words of one young woman, Inez Milholland. "Mr. President, how long must women wait for liberty?"

And I believe that is the last thing she said or one of the last thing she said before she died in 1916.

GILLIBRAND: It was. Yes. Yes. So, I thought it was really important to write this book because I wanted to highlight the lives of extraordinary

women who sacrificed everything so that women could have the right to vote.

Many of these women never got to see the right themselves even though they worked their whole lives to achieve it. Some of the women I highlight are

well-known like Elizabeth Cady Stanton and Susan B. Anthony. But less known who people might not know were instrumental in the suffrage movement

like Sojourner Truth or Harriet Tubman or Alice Paul or even Inez Milholland or (INAUDIBLE) Wells, Mary Church Terrell, these are incredible

women who each one did something extraordinary.

And we are going to be 100 years since America had the right to vote for women in 2020. So, telling that story now, it's really timely. It's also

timely because of what just happened in this 2018 election, the fact that so many women have been marching since President Trump was inaugurated,

showing up, going to town halls, sit -- doing sit ins, doing vigils, trying to be heard and now, being heard at the ballot box and being heard as


We saw some amazing women win across America who are changing everything, Lucy McBeth wanted a seat that was lost last cycle. But as a Black woman

who lost her son to gun violence, her voice was not only passionate and authentic but was a new voice and a voice that people really wanted to

support and that's why she's going to Congress.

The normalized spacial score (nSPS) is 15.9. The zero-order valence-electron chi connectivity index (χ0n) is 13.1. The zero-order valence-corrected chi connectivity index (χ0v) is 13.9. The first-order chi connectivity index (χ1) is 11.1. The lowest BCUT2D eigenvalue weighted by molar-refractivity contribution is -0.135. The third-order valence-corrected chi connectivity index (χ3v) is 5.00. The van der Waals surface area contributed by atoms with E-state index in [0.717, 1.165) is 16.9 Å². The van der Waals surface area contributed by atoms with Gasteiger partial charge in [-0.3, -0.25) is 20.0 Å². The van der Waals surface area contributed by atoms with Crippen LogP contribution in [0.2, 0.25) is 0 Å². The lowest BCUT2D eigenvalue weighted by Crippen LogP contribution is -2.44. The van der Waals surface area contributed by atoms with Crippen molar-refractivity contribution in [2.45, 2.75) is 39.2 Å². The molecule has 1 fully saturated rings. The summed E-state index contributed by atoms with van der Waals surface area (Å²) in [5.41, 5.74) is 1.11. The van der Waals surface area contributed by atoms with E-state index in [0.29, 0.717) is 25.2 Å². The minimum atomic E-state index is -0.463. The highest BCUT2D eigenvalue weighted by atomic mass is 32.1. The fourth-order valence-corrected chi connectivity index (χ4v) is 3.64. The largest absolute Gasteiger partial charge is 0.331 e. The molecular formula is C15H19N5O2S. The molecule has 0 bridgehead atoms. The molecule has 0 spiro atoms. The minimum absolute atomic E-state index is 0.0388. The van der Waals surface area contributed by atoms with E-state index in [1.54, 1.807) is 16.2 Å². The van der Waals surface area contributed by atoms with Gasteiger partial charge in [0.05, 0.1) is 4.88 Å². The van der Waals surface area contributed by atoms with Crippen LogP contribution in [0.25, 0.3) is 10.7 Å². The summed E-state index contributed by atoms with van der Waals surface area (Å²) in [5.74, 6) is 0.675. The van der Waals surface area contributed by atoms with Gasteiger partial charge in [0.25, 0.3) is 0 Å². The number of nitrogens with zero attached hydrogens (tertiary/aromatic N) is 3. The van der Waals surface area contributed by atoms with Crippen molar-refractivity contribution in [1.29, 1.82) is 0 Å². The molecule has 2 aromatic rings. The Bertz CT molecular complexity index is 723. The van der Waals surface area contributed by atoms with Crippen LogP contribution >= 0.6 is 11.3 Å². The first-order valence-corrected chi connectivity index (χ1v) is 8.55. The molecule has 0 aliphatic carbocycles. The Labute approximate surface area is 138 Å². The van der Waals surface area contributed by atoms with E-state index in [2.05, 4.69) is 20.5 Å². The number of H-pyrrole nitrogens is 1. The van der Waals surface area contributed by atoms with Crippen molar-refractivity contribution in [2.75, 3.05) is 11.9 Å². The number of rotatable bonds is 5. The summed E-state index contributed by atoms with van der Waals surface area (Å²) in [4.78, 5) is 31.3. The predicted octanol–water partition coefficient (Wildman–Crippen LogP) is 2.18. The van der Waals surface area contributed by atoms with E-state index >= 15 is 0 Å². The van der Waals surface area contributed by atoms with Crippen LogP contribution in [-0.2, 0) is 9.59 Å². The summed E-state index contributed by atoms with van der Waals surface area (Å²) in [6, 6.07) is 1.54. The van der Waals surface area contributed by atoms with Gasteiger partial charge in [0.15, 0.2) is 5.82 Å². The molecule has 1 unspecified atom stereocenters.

AMANPOUR: And again, Congress, the Democrats flipped it, the Democrats also flipped seven governors, I believe, across the United States and

several state legislatures. But also, it was a record youth turnout we're hearing. And I wonder what your book or you yourself have to say about

young people. You have pictures of yourself in the book.

I mean, you know, they are drawings of you when you were five, you have your mom, your grandmother, your great grandmother in the book. What is

your message for young people and particularly young women?

GILLIBRAND: I want young readers to be able to see themselves in these women's lives and see the courage and the boldness and the braveness that

took to accomplish something so important and then to value that right to vote more than anything, which is one of the reasons why our agenda right

now is to restore voting rights.

Unfortunately, Republican state legislatures have worked over the last 10 years to undermine those voting rights by making it harder for people to

vote with programs like we saw in Georgia with exact match, but Stacey Abrams running for governor, she's going to make sure that every vote is

counted in that state.

And so, we need future leaders to carry this torch to know that our democracy only works when regular people stand up and demand it, and that

they too have a role to play in this democracy, not was just voting but speaking out, speaking up, speaking choose to power in the same way these

women did, and then some day voting.

AMANPOUR: Talking about leadership, obviously, the House, now majority leader, I guess, hoping to be speaker, Nancy Pelosi has demonstrated her

amazing leadership, flipping the House and really running a very disciplined campaign, the health care and all the rest of it.

Where do you stand on her desire to run for speaker? Do you think there's any sort of sexism that calls for her to step down or step aside given that

none of the male leadership in the Senate, for instance, where you are being, you know, told to consider their positions even after potentially